"But after I have risen, I will go ahead of you into Galilee." (Matthew 26:32)

Jesus says this to his disciples at Mount Olives, after "they had sung a hymn" (Matt. 26:30) and following their supper - often termed the "last supper."

Did Jesus rise from the dead?

The phrase, "have risen" is being translated from the Greek word ἐγείρω (egeirō). ἐγείρω means "to be raised up" according to the lexicon.

What is Jesus speaking of that is being raised? Is he referring to his physical body?

Sectarian translators and interpreters will have us believe that Jesus' physical body awakens from the dead, thereby "rising up" - as if it was sleeping.

If Jesus' physical body "rises up" as if the body was sleeping, why wasn't Jesus recognized when he appeared to Mary, and to his closest disciples?
Early in the morning, Jesus stood on the shore, but the disciples did not realize that it was Jesus. (John 24:4)

At this, she turned around and saw Jesus standing there, but she did not realize that it was Jesus. (John 20:14)

When they saw him, they worshiped him; but some doubted. (Matt. 28:17)

Then their eyes were opened and they recognized him, and he disappeared from their sight. (Luke 24:31)
Do these verses indicate Jesus was walking around in his physical body? If Jesus "rose up" in his physical body, why didn't his closest students and disciples recognize him when he appeared to them? And how could a physical body 'disappear from their sight'?

For example, today many families will pay a mortuary to embalm a dead body of a relative. They will embalm the body and display it in a casket for everyone to honor, even though the soul - the person - has left that body. This is done specifically because everyone will recognize the dead body before it is buried. But in Jesus' case, he isn't easily recognized after he had 'risen.' This means he did not rise with his body.

The true meaning of "have risen" or "rise up" is illustrated when one of Jesus' beloved students, Martha ('Jesus loved Martha and her sister and Lazarus.' (John 11:5)) responded to Jesus when he said: "Your brother will rise again" (John 11:23):
Martha answered, "I know he will rise again in the resurrection at the last day." (John 11:24.
Martha was responding with what Jesus had been teaching, which is that a person will "rise" from their body at the time of death. The phrase, "last day" refers to the The Greek word ἀνάστασις (anastasis), translated to "resurrection" means to "rise up," and ἀνίστημι (anistēmi), translated to "he will rise again" also means to "rise up."

What is the 'last day'?

"The last day" in Martha's statement - as was also used by Jesus and in other Biblical verses - indicates the time of death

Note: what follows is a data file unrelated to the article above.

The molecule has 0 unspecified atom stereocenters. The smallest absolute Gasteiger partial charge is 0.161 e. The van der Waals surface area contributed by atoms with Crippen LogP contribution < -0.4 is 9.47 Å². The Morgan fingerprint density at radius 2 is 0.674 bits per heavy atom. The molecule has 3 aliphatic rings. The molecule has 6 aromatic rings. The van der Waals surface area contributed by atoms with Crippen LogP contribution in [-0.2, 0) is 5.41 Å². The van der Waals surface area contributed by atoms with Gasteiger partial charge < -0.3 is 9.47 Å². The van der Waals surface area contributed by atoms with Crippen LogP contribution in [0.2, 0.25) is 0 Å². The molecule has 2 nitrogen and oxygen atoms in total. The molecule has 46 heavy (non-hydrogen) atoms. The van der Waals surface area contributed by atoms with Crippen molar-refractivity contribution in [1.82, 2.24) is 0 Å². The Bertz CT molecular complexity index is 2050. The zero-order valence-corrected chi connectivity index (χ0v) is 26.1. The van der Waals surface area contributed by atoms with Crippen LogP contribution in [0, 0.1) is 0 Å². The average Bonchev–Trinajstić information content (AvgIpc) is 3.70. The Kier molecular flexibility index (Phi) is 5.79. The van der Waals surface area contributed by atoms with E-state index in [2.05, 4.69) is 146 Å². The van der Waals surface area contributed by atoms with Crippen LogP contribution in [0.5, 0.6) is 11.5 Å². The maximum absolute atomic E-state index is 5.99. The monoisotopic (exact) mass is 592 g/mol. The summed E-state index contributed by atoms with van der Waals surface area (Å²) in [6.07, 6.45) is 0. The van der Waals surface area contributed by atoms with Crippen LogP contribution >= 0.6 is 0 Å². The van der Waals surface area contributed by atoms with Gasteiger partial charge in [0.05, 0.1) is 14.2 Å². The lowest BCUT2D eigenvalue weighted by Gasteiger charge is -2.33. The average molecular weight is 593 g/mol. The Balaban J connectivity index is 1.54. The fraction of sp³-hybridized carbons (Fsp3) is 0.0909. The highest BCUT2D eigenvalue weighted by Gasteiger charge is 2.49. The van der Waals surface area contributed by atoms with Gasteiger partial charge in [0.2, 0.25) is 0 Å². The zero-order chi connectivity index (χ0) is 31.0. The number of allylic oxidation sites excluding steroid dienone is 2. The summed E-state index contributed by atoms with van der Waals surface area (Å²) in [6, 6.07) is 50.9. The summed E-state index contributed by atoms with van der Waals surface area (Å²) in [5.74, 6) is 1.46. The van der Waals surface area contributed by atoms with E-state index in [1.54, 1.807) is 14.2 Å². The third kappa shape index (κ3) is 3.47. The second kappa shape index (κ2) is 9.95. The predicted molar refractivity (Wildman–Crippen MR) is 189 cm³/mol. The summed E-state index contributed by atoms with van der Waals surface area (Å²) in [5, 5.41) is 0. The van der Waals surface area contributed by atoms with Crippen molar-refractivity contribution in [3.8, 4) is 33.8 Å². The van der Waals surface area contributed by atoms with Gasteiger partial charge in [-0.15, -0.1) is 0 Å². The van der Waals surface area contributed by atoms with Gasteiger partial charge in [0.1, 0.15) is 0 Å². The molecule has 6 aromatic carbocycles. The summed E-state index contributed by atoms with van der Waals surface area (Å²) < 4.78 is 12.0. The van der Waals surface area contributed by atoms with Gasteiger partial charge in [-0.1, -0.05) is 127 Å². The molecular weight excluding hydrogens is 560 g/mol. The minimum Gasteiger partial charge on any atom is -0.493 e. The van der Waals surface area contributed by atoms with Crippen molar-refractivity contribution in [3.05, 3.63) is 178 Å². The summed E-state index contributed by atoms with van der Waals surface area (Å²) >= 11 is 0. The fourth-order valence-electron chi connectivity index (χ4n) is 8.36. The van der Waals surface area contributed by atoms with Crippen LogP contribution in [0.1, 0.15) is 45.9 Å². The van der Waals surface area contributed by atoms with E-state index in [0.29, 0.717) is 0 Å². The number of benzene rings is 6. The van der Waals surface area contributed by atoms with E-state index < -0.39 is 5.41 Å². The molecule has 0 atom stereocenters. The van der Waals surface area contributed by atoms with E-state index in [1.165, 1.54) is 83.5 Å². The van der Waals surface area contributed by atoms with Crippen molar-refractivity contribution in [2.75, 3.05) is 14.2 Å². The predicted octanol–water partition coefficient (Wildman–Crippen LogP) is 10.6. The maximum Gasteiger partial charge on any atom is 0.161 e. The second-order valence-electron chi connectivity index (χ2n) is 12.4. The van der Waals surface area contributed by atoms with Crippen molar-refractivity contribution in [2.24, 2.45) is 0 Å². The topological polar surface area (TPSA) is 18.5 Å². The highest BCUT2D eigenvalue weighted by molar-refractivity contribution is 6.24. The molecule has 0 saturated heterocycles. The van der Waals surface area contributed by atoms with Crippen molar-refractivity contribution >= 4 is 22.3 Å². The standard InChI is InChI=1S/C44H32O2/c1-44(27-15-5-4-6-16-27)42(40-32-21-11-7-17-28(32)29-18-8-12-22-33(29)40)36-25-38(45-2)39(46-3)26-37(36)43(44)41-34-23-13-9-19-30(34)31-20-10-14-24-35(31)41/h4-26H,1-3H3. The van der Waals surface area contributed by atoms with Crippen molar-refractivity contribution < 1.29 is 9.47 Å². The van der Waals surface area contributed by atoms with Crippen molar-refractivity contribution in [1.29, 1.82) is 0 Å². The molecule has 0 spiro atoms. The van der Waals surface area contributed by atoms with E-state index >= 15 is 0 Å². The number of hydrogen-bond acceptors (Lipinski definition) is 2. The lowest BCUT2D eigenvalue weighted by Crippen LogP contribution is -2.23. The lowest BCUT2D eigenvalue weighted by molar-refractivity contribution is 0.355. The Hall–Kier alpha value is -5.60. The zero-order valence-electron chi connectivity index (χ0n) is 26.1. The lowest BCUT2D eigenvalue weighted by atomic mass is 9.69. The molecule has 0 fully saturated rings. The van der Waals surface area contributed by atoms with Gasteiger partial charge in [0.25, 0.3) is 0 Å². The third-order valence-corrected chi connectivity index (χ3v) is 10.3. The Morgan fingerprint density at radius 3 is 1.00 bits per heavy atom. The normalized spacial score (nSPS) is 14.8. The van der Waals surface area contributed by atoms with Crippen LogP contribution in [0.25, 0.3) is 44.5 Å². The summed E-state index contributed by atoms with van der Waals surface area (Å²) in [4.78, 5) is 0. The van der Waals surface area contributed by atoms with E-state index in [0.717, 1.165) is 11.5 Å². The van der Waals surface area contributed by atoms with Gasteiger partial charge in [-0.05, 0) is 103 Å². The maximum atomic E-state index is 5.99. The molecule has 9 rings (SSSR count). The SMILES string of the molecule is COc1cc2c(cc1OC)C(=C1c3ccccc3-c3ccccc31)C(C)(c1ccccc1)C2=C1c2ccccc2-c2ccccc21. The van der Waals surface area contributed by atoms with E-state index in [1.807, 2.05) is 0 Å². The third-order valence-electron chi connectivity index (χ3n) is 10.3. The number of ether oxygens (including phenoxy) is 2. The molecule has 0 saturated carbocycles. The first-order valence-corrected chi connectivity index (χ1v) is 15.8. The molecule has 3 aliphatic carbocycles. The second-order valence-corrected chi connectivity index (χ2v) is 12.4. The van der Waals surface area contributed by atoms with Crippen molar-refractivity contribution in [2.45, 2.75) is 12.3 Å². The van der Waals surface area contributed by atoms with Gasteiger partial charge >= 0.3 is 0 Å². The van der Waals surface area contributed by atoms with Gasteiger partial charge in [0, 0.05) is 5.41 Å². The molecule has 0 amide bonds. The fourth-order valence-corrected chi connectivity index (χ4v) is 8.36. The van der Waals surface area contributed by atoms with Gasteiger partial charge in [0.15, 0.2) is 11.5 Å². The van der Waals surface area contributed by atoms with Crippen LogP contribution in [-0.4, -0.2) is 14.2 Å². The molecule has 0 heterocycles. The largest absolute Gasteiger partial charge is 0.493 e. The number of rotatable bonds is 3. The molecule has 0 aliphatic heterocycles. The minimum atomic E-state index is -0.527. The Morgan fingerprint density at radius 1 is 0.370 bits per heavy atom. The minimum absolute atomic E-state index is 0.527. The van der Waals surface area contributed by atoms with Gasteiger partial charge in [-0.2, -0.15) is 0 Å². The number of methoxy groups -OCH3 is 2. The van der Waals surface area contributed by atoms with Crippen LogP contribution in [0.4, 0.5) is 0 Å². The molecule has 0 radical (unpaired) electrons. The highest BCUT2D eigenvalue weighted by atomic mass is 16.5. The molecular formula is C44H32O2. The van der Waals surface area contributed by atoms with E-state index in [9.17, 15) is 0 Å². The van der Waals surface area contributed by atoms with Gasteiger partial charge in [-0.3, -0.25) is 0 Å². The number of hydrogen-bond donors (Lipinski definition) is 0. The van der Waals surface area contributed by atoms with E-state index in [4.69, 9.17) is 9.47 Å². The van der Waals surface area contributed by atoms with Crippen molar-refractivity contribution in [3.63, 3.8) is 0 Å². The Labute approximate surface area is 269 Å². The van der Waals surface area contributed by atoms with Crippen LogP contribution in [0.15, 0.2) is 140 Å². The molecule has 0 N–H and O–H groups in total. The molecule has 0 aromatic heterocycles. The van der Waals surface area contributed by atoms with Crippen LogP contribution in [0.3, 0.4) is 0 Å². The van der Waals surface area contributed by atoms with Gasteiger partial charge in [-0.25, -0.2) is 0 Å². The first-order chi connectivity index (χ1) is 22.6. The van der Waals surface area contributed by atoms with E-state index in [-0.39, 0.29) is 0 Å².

In this context (because Martha was not speaking of some time in the distant future when the world would supposedly end), the Greek phrase ἐσχάτῃ ἡμέρᾳ (eschatos hēmera) utilizes "day" in a metaphorical manner, meaning, as outlined in Thayer's lexicon to indicate "time in general." 

Thus the time of death is the only appropriate interpretation for the metaphorical use of "last day" here.

The teaching that our physical bodies will rise again at the end of the world as taught by some has no practical foundation. A dead body will decompose within a year or two in normal conditions, leaving just the bones.

In normal acidic soil, the bones will also decompose within a few decades. Any old bones we have found have been preserved by abnormal environmental conditions, such as freezing. Most dead bodies completely decompose to soil. Even those who claim to be saved will leave behind bodies that decompose within a few decades.

So what is supposed to "rise" then, some thousands of years later when the world supposedly ends? How can a decomposed body "rise"? This makes no sense.

Some have tried to hide this inconsistency by suggesting that all the dead people (all the dead bodies?) have to wait in some kind of "purgatory" state for the "end of the world" scenario. So if their bodies have decomposed, in what state will they be waiting? And why would they have to wait?

Yet oddly enough, some of these very same teachers will often refer to someone who has died with, "they are with Jesus now."

How could they "be with Jesus now" if their bodies are sitting in the mortuary awaiting burial? Or if their bodies have been buried in a casket? How could they "be with Jesus" if they are buried underground in a casket?

The contradiction is that we may refer to a dead person as having "passed away" - as though they have separated from the physical body. But we will at the same time insist that the person is the physical body.

What rises then?

The reality is that we rise up from our bodies at the time of death. This has been proven scientifically in clinical death research.

In a multitude of studies that have followed tens of thousands of patients who have died in the hospital, it has been proven that we rise up and out of our bodies at the time of death, and we can observe our body from above after we leave it. Millions of people have now had clinical death experiences like this.